Assessing the Adolescent and Adult Prefrontal Cortex Proteome for Mechanisms of Enhanced Vulnerability to Alcoholism Public Deposited

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Last Modified
  • March 20, 2019
Creator
  • Agoglia, Abigail
    • Affiliation: School of Medicine, UNC Neuroscience Center, Neuroscience Curriculum
Abstract
  • Alcoholism is a debilitating neurobiological disorder affecting millions of people in the United States and around the globe. Treatment options for alcoholism are limited, due in part to incomplete understanding of the development and molecular mechanisms that lead to alcohol addiction. Age of drinking onset is one of the most significant predictors of lifetime alcoholism risk, with individuals initiating alcohol use during adolescence at substantially increased risk for developing alcoholism than those who initiate drinking during early adulthood. However, the specific neurobiological mechanisms responsible for this increased risk remain elusive. Synaptic plasticity is a critical component of adolescent brain development, and evidence suggests that alcohol and other drugs of abuse may induce aberrant plasticity in the brain, leading to long-term changes in the response to these drugs. Thus, the goals of this dissertation were to characterize the development of the adolescent and adult prefrontal cortex, a region known to be involved in adolescent maturation and drug taking behavior, and assess the differences in how the adolescent and adult prefrontal cortex respond to the presence of alcohol at the protein-expression level. Several of the proteins regulated by age and alcohol are involved in synaptic plasticity, including the protein phosphatase calcineurin (PPP3R1), which displays increased expression during adolescence and reduced expression following alcohol drinking in the adolescent but not adult prefrontal cortex. Systemic inhibition of PPP3R1 withthe drug FK506 reduced alcohol drinking more potently in adolescent versus adult mice, suggesting that PPP3R1 may be functionally involved in age differences in alcohol consumption. Next, to evaluate the role of PPP3R1 in long-term vulnerability to alcoholism following adolescent exposure to alcohol, a protocol for adolescent drinking and subsequent adult operant self-administration of alcohol was developed. Mice exposed to alcohol drinking during adolescence exhibited increased operant responding for alcohol during adulthood, and finding that was not evidenced in adult mice exposed to alcohol and subsequent operant self-administration. The increased responding for alcohol in adolescent alcohol exposure was reduced by the PPP3R1 inhibitor FK506. In contrast, operant responding for alcohol was not affected by FK506 in mice exposed to water during adolescence or adult mice exposed to either alcohol or water, demonstrating relative selectivity for the unique pattern of increased intake exhibited by mice exposed to alcohol during adolescence. The role of PPP3R1 in the prefrontal cortex was assessed via site-directed microinjection of FK506, which increased operant responding for alcohol in mice exposed to either alcohol or water during adolescence. Lastly, to examine brain regions known to be both regulated by input from the prefrontal cortex and involved in alcohol reinforcement, the amygdala, dorsal striatum and nucleus accumbens were all assessed for expression and phosphorylation of CaMKII, a protein critical for synaptic plasticity. Adolescent mice displayed reduced phosphorylation of CaMKII in the amygdala following voluntary alcohol drinking, whereas adult mice exhibited no changes in expression or phosphorylation. Conversely, phosphorylation of the AMPA receptor subunit GluA1 was increased in adult mice following alcohol consumption but reduced in adolescent mice. Finally, systemic administration of tianeptine, an atypical antidepressant that upregulates pGluA1 in a CaMKII-dependent manner, increased alcohol consumption in adolescent mice but decreased alcohol consumption in adult mice. Collectively, these experiments demonstrate that the adolescent and adult brains have noticeably different responses to alcohol consumption. The findings provide evidence that long-lasting alterations in synaptic plasticity may be responsible for the increased alcohol intake observed after adolescent exposure to alcohol.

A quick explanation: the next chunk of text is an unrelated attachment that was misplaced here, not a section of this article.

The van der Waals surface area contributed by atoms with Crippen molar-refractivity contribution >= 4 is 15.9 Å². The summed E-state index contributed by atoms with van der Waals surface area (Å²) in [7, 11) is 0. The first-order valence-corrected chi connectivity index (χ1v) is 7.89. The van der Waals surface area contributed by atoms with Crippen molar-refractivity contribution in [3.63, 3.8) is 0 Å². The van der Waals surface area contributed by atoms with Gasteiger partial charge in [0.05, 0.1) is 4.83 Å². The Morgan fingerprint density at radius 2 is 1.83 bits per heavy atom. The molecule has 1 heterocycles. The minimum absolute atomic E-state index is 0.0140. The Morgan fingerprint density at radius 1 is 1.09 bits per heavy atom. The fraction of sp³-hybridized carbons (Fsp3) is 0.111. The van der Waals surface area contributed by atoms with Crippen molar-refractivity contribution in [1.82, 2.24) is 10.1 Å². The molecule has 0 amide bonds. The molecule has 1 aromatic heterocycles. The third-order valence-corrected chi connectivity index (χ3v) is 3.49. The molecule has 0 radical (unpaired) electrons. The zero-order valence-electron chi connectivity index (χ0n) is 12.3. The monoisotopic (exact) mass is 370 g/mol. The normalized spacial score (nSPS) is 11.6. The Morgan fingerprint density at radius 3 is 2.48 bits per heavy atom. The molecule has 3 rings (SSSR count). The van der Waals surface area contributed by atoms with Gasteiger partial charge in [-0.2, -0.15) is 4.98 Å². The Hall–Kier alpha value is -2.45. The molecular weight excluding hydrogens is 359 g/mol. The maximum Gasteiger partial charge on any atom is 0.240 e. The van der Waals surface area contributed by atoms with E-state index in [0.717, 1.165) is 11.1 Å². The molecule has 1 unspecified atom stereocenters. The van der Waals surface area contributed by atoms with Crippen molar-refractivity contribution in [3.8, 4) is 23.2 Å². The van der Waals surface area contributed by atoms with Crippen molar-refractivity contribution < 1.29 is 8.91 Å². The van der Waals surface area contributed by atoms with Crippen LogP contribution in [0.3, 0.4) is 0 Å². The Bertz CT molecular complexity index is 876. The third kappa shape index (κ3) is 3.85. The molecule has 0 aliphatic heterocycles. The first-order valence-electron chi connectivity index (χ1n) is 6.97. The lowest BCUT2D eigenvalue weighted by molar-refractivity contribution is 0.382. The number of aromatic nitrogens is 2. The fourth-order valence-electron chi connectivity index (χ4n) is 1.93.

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  • In Copyright
Advisor
  • Besheer, Joyce
  • Hodge, Clyde W.
  • Thiele, Todd
  • Robinson, Donita
  • Morrow, A. Leslie
Degree
  • Doctor of Philosophy
Degree granting institution
  • University of North Carolina at Chapel Hill Graduate School
Graduation year
  • 2017
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